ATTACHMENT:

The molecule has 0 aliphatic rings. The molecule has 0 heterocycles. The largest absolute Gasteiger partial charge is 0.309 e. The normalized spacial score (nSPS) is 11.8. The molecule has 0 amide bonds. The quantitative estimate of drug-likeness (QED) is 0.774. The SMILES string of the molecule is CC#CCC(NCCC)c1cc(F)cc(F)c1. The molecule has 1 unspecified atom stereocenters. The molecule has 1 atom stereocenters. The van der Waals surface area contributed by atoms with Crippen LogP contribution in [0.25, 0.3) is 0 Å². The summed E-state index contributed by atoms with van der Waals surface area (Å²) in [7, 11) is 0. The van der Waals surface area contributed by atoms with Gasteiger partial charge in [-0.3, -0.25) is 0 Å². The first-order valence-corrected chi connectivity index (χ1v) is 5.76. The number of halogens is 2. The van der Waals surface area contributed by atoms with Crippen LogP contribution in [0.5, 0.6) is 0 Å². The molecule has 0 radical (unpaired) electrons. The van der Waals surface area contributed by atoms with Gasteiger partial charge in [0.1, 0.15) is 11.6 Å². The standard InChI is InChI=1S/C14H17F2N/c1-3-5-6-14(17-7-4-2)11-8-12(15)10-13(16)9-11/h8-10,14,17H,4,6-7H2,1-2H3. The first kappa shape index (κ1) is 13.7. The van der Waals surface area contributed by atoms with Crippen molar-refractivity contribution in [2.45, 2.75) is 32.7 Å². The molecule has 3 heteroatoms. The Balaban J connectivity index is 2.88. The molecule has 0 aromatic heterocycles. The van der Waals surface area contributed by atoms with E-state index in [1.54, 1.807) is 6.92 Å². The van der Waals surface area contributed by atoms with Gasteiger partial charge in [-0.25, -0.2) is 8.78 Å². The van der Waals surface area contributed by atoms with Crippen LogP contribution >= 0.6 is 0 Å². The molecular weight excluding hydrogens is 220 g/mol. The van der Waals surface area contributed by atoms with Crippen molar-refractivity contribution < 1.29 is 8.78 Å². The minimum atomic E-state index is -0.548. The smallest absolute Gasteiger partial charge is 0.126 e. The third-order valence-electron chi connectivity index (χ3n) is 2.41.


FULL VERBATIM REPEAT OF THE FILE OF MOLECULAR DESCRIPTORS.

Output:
The molecule has 0 aliphatic rings. The molecule has 0 heterocycles. The largest absolute Gasteiger partial charge is 0.309 e. The normalized spacial score (nSPS) is 11.8. The molecule has 0 amide bonds. The quantitative estimate of drug-likeness (QED) is 0.774. The SMILES string of the molecule is CC#CCC(NCCC)c1cc(F)cc(F)c1. The molecule has 1 unspecified atom stereocenters. The molecule has 1 atom stereocenters. The van der Waals surface area contributed by atoms with Crippen LogP contribution in [0.25, 0.3) is 0 Å². The summed E-state index contributed by atoms with van der Waals surface area (Å²) in [7, 11) is 0. The van der Waals surface area contributed by atoms with Gasteiger partial charge in [-0.3, -0.25) is 0 Å². The first-order valence-corrected chi connectivity index (χ1v) is 5.76. The number of halogens is 2. The van der Waals surface area contributed by atoms with Crippen LogP contribution in [0.5, 0.6) is 0 Å². The molecule has 0 radical (unpaired) electrons. The van der Waals surface area contributed by atoms with Gasteiger partial charge in [0.1, 0.15) is 11.6 Å². The standard InChI is InChI=1S/C14H17F2N/c1-3-5-6-14(17-7-4-2)11-8-12(15)10-13(16)9-11/h8-10,14,17H,4,6-7H2,1-2H3. The first kappa shape index (κ1) is 13.7. The van der Waals surface area contributed by atoms with Crippen molar-refractivity contribution in [2.45, 2.75) is 32.7 Å². The molecule has 3 heteroatoms. The Balaban J connectivity index is 2.88. The molecule has 0 aromatic heterocycles. The van der Waals surface area contributed by atoms with E-state index in [1.54, 1.807) is 6.92 Å². The van der Waals surface area contributed by atoms with Gasteiger partial charge in [-0.25, -0.2) is 8.78 Å². The van der Waals surface area contributed by atoms with Crippen LogP contribution >= 0.6 is 0 Å². The molecular weight excluding hydrogens is 220 g/mol. The van der Waals surface area contributed by atoms with Crippen molar-refractivity contribution < 1.29 is 8.78 Å². The minimum atomic E-state index is -0.548. The smallest absolute Gasteiger partial charge is 0.126 e. The third-order valence-electron chi connectivity index (χ3n) is 2.41.